Did you know the U.S. has the most vending machines in the world? With an expected annual compound growth rate of over 9% globally, learning how to start a vending machine business just makes sense. The U.S. market alone is valued at over $1.9 billion.
Even with the ongoing COVID-19 pandemic, there’s never been a better time to dig into the vending machine industry. With the right plan, you can carve out a niche to build a multi-region business or generate passive income.
Valued at over $30 billion, the global vending machine market is a large and lucrative industry with enough space for newcomers and veteran vending machine owners alike. Not only are start-up costs low to begin with — a single vending machine can get you going — but the market is diverse.
There’s ample opportunity to carve out your own space, from schools and hospitals to retail stores and hotels. The possibilities are endless. Best of all, once you’ve got that one machine in place, you have immediate access to quick market insights to adjust your model before scaling.
The road to starting a vending machine business may seem long. But when you break it down, it’s actually straightforward. Below, you’ll find a list of steps to move from “business idea” to “small business owner.”
Checklist for How to Start your Vending Machine Business
- Create a Business Plan
- Choose Your Vending Machine Business Structure
- Determine Your Business Costs
- Create a Business Name
- Register Your Vending Machine Business and Open Financial Accounts
- Purchase Equipment for Your Vending Machine Company
- Market Your Vending Machine Business
A business plan is a blueprint for success. Whether you’ll use it to finance your business or work through your initial idea, sitting down to write one is the first step to starting your own vending machine business.
Writing a successful business plan is easier than you may think. Before you start, it’s important to do market research and think about your goals. Then when you sit down to write the plan, you’ll be able to competently clarify your business idea.
Set goals or “SMART” objectives. They can help you identify potential problems and measure progress. Think through whether you’ll purchase or lease vending machines, what you’ll sell, where you’ll place the machines, and how you’ll market the business.
Don’t skip the fine details. Will your machines accept credit and debit card payments? Will they incorporate interactive touch functionality? Will they have voice-activated screens? Will they dispense both food and beverages? Consider asking industry experts for advice as you work through writing your first draft. And be realistic. It’s better to beat your targets than to miss them.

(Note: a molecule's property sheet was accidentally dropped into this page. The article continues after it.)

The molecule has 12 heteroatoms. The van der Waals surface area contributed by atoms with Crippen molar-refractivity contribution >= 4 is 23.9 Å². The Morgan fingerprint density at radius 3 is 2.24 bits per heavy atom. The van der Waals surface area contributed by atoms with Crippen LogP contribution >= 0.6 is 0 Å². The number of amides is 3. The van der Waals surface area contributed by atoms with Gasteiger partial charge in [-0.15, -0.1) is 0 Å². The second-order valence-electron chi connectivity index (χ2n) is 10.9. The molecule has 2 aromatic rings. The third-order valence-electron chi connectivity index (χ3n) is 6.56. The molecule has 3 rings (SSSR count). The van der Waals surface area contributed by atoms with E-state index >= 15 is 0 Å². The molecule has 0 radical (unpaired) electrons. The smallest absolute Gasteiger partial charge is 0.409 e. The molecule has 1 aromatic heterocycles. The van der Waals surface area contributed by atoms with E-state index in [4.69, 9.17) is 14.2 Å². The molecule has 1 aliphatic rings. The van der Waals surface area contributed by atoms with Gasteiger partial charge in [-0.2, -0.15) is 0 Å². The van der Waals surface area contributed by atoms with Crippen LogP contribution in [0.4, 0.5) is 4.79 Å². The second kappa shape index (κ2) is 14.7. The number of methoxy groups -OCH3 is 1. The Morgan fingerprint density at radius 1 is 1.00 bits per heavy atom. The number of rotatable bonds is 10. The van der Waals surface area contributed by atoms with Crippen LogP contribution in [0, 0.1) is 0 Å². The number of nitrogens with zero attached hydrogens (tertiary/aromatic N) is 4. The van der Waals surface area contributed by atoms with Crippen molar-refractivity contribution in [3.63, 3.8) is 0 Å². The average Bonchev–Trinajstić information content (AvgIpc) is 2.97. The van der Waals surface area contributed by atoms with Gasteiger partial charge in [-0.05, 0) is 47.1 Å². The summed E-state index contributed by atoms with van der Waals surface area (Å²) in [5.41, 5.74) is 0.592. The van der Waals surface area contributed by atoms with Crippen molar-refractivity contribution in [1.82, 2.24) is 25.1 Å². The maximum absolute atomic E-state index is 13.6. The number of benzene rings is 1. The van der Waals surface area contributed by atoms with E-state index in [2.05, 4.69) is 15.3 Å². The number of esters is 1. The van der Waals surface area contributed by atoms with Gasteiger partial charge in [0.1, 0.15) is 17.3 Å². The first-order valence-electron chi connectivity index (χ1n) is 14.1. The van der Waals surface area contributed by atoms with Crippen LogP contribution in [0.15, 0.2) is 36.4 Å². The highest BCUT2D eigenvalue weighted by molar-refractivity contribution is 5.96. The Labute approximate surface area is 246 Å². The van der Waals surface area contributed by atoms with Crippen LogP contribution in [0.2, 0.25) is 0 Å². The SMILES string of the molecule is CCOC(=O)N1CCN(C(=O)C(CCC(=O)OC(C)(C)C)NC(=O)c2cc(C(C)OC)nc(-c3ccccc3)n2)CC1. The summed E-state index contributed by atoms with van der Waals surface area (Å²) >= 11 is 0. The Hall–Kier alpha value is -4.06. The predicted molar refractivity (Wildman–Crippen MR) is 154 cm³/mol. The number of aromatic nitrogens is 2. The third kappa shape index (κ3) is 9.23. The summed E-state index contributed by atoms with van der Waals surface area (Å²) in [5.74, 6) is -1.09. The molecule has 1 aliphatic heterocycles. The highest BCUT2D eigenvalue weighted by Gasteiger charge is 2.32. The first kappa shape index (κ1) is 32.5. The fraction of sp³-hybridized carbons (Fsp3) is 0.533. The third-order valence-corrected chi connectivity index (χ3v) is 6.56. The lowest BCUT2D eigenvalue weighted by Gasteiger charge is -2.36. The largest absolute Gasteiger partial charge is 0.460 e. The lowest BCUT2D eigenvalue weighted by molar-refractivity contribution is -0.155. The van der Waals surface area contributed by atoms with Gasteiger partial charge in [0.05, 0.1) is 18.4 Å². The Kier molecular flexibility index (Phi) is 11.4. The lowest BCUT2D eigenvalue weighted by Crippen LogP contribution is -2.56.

Determining and registering your business structure is one of the most important steps in starting a business. Most vending machine businesses are either a limited liability company (LLC) or sole proprietorship.
A sole proprietorship comes with little to no paperwork, and no requirement to file a separate tax return. However, it’s riskier than an LLC, even when you file for a “doing business as” (DBA) name. If a proprietorship loses a lawsuit, your personal assets are not protected.
An LLC offers flexibility in management structure, taxation, and ownership. At ZenBusiness, we make it easy to tick all the boxes. With an LLC, you get liability protection and a choice of how you’re taxed (as a proprietorship or as a partnership). That gives you more flexibility, and in general, it’s the business structure we recommend for many first-time business owners.
A business plan is a great place to track your startup costs. Begin with a list of all the things you’ll need to purchase. This includes one-time expenses like the fee to register your LLC, and state operating permits or licenses. List ongoing expenses next. They could include legal, tax, and accounting services, office supplies, website hosting, marketing materials, vending machine purchasing or leasing costs, and products to stock machines with.
You can start a vending machine business for the cost of a single machine, especially if you already have a truck. Vending machines cost anywhere from $1,000 to $5,000. Be warned though that many stores and locations will go with bigger vending companies, so you may struggle for market share.
How Can You Fund Your Start-Up Costs?
There are many ways to fund a vending machine business. The Small Business Administration (SBA) offers loans ranging from $500 to $5.5 million. Think carefully about what you need the money for, as not all loans can be used as working capital.
There are also certain eligibility requirements. For example, you must be a “for profit business,” and must have invested equity in the business. You must also have exhausted all financing options. Learn the restrictions on the different government assistance plans that exist.
You can also finance your vending machine business with business credit cards, a personal loan, or asking friends and family to help. Credit card debt often has a higher annual interest rate, as do personal loans. With friends and family, the issue may become more personal. Don’t wait until you absolutely need the money to educate yourself about what’s out there.